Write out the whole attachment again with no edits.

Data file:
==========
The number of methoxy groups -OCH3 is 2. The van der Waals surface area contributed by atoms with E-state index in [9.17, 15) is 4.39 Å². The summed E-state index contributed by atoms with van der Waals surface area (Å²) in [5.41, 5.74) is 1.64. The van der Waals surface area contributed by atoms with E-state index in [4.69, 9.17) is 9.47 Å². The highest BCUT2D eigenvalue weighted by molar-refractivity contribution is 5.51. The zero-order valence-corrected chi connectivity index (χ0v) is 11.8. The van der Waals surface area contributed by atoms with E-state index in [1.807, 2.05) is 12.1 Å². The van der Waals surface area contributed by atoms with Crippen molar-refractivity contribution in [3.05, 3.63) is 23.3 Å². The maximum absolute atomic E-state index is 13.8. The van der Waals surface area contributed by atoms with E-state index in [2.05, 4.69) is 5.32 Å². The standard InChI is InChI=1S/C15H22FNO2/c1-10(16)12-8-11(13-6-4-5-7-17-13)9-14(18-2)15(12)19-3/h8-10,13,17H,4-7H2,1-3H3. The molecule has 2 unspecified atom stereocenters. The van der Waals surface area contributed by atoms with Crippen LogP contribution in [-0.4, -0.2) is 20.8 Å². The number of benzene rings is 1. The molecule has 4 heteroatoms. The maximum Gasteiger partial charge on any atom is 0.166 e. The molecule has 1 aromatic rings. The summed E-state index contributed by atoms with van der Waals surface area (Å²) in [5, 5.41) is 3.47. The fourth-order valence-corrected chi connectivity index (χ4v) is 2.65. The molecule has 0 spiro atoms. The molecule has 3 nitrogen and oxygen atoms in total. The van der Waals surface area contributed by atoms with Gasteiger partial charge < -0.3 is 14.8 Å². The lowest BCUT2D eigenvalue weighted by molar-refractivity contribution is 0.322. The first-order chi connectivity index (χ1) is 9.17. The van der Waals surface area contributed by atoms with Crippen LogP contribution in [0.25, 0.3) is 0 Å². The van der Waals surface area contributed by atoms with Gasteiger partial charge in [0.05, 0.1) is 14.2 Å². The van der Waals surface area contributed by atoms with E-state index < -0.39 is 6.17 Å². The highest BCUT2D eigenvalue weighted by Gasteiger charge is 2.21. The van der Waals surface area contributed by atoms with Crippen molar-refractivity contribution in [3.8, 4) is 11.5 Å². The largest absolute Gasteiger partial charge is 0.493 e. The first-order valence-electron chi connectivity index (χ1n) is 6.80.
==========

The number of methoxy groups -OCH3 is 2. The van der Waals surface area contributed by atoms with E-state index in [9.17, 15) is 4.39 Å². The summed E-state index contributed by atoms with van der Waals surface area (Å²) in [5.41, 5.74) is 1.64. The van der Waals surface area contributed by atoms with E-state index in [4.69, 9.17) is 9.47 Å². The highest BCUT2D eigenvalue weighted by molar-refractivity contribution is 5.51. The zero-order valence-corrected chi connectivity index (χ0v) is 11.8. The van der Waals surface area contributed by atoms with E-state index in [1.807, 2.05) is 12.1 Å². The van der Waals surface area contributed by atoms with Crippen molar-refractivity contribution in [3.05, 3.63) is 23.3 Å². The maximum absolute atomic E-state index is 13.8. The van der Waals surface area contributed by atoms with E-state index in [2.05, 4.69) is 5.32 Å². The standard InChI is InChI=1S/C15H22FNO2/c1-10(16)12-8-11(13-6-4-5-7-17-13)9-14(18-2)15(12)19-3/h8-10,13,17H,4-7H2,1-3H3. The molecule has 2 unspecified atom stereocenters. The van der Waals surface area contributed by atoms with Crippen LogP contribution in [-0.4, -0.2) is 20.8 Å². The number of benzene rings is 1. The molecule has 4 heteroatoms. The maximum Gasteiger partial charge on any atom is 0.166 e. The molecule has 1 aromatic rings. The summed E-state index contributed by atoms with van der Waals surface area (Å²) in [5, 5.41) is 3.47. The fourth-order valence-corrected chi connectivity index (χ4v) is 2.65. The molecule has 0 spiro atoms. The molecule has 3 nitrogen and oxygen atoms in total. The van der Waals surface area contributed by atoms with Gasteiger partial charge < -0.3 is 14.8 Å². The lowest BCUT2D eigenvalue weighted by molar-refractivity contribution is 0.322. The first-order chi connectivity index (χ1) is 9.17. The van der Waals surface area contributed by atoms with Crippen LogP contribution in [0.25, 0.3) is 0 Å². The van der Waals surface area contributed by atoms with Gasteiger partial charge in [0.05, 0.1) is 14.2 Å². The van der Waals surface area contributed by atoms with E-state index < -0.39 is 6.17 Å². The highest BCUT2D eigenvalue weighted by Gasteiger charge is 2.21. The van der Waals surface area contributed by atoms with Crippen molar-refractivity contribution in [3.8, 4) is 11.5 Å². The largest absolute Gasteiger partial charge is 0.493 e. The first-order valence-electron chi connectivity index (χ1n) is 6.80.